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Discussion in 'Cookery' started by modelmaker, May 16, 2011.

  1. modelmaker

    modelmaker Occasional commenter

    My sweetheart had to attend the dentist's today and ended up with a sore mouth, poor girl. As it seemed unlikely she'd eat the pork joint I'd been defrosting, on the way back from the surgery and a 50 minute delay between trains we popped into the Tesco Express near the station to find an alternative she'd like.
    She decided she fancied some kippers, which we bought and when I asked what she'd like with them, she was at a loss. She asked maybe some mash and peas? I noticed they had some butternut squashes so I asked "How about some butternut squash mash?" which she jumped at.
    So preparing the squash, I gathered all the seeds and roasted them to dry out and store for something else, but it occured to me at the time that there are lots of other seeds I discard such as lemon or orange pips. Maybe tomato pips can be dried to some advantage? I have no idea.
    Who else here is mad enough to save squash or pumkin seeds? What else might you salvage?
    Incidentally, as she was still complaing about her mouth when I began cooking the squash, I asked if she'd prefer some butternut squash soup and she said she'd much prefer it. So I have a couple of kippers looking for a home in a recipe. Any good ideas? At the moment it's looking like kipper pate.

  2. nick909

    nick909 Star commenter

    Orange and lemon pips are inedible, MM. I wouldn't lose any sleep over it.
    Tomato seeds are edible, but I find it easier to eat the whole tomato rather than seed them and eat the seeds seperately. If a recipe calls for seeded tomatoes, I tend to ignore it. Life is too short to seed a tomato.
    A good rule of thumb might to think about the language used to describe the seeds, or more specifically, how the seed is presented, or encased.
    "Seeds" - Generally edible. Butternut squash. Sunflower. Sesame. Coriander. Passion fruit. Also cucumbers, tomatoes, courgettes etc. where you'd eat the seeds as part of the fruit. Although there are exceptions such as melon seeds (although confusingly, these are part of the same family as cucumbers and squashes).
    "Pips" - Generally inedible due to the protective coating. Apples. Lemons.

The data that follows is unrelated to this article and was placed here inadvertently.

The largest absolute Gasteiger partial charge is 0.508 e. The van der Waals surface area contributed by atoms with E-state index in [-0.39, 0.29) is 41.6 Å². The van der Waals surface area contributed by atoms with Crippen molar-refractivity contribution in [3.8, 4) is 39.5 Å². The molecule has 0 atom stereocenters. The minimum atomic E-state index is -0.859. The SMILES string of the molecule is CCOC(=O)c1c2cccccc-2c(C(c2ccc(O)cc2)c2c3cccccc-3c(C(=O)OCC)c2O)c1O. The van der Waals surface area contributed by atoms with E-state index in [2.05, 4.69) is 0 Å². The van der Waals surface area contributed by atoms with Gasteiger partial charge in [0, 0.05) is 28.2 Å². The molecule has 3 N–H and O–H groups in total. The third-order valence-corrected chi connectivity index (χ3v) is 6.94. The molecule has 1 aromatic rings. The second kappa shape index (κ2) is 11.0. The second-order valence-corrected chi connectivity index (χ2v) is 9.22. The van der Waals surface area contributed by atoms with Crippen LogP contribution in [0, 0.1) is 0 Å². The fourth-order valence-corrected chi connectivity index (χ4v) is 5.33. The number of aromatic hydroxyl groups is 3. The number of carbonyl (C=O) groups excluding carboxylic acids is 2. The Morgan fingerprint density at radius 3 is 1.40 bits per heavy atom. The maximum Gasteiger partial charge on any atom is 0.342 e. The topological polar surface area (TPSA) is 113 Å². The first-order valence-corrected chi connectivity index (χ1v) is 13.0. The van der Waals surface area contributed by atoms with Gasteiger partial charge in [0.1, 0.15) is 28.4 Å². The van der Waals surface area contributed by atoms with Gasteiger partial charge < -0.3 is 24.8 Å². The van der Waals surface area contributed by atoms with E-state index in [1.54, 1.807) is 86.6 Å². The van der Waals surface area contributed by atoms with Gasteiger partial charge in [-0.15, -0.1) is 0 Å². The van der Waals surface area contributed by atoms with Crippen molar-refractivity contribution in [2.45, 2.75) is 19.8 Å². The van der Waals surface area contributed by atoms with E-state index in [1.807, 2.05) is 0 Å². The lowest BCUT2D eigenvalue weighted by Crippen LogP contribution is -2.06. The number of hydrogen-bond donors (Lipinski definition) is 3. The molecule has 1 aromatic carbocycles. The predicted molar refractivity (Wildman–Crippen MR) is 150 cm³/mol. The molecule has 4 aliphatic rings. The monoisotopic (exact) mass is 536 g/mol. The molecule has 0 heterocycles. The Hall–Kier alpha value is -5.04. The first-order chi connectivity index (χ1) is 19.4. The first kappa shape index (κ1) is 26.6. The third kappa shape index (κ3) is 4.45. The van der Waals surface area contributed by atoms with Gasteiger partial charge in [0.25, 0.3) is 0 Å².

"Stones" - The name provides a useful clue. You can try to eat them but you'll lose a tooth. Plums. Cherries.

    I'm suggesting the above might be accurate, although I'll freely admit that I've made it all up.

  3. Si N. Tiffick

    Si N. Tiffick Occasional commenter

    As children, my sister and I used to wash and dry out melon seeds to make necklaces with. It sounds ridiculous now that we eat melon on a regular basis, but then it was a rarer treat and the seed necklaces were part of the treat!
  4. We did that too!
    I also remember that I planted an apple pip when I was 7 and the tree is still in the garden! (never any apples but it is pretty).
    My sister planted a melon pip at the same time and it grew into a huge triffid like thing which she then many years later even took to uni for her room!
    It lasted years as a pot plant (she was 4 when she planted it, so that will give you some idea of how long it lasted!)
    MM - the only seeds I bother saving are sunflower seeds - but they are for the birds [​IMG]
    I have roasted pumpkin seeds before but to be honest, I find the faff not really worth it when I can buy them fairly cheaply anyway.
    Nowadays they get dried on the window sill and daughter uses them as pearls or to make pictures or whatever else great craft idea she comes up with (which generally involves raiding the rest of my storecupboard).
    I am a great fan of seeds though - I use linseed (?) a lot, and poppy seed and I normally have a bag of mixed seeds in to sprinkle over a salad or add to some muesli.

  5. lapinrose

    lapinrose Lead commenter

    I plant butternut squash seeds and have got some plane and 7 butternuts from them.

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